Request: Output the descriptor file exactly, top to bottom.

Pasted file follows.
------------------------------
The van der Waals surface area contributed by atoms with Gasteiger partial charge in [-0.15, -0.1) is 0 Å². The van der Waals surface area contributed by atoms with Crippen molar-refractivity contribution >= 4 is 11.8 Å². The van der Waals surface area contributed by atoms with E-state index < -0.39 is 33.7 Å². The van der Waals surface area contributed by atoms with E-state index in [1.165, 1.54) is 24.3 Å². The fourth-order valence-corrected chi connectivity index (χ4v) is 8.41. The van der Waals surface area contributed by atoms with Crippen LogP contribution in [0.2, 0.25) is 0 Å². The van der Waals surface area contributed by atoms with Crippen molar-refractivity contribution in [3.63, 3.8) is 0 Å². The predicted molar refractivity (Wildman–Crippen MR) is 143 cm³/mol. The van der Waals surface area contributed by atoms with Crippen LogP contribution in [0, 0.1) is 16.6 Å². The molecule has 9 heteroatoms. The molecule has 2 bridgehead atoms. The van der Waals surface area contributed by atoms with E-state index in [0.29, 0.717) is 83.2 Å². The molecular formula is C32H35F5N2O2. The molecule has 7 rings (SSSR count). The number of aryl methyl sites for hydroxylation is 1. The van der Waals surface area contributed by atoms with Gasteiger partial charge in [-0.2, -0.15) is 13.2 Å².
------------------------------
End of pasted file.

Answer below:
The van der Waals surface area contributed by atoms with Gasteiger partial charge in [-0.15, -0.1) is 0 Å². The van der Waals surface area contributed by atoms with Crippen molar-refractivity contribution >= 4 is 11.8 Å². The van der Waals surface area contributed by atoms with E-state index < -0.39 is 33.7 Å². The van der Waals surface area contributed by atoms with E-state index in [1.165, 1.54) is 24.3 Å². The fourth-order valence-corrected chi connectivity index (χ4v) is 8.41. The van der Waals surface area contributed by atoms with Crippen LogP contribution in [0.2, 0.25) is 0 Å². The van der Waals surface area contributed by atoms with Crippen molar-refractivity contribution in [3.63, 3.8) is 0 Å². The predicted molar refractivity (Wildman–Crippen MR) is 143 cm³/mol. The van der Waals surface area contributed by atoms with Crippen LogP contribution in [0, 0.1) is 16.6 Å². The molecule has 9 heteroatoms. The molecule has 2 bridgehead atoms. The van der Waals surface area contributed by atoms with E-state index in [0.29, 0.717) is 83.2 Å². The molecular formula is C32H35F5N2O2. The molecule has 7 rings (SSSR count). The number of aryl methyl sites for hydroxylation is 1. The van der Waals surface area contributed by atoms with Gasteiger partial charge in [-0.2, -0.15) is 13.2 Å².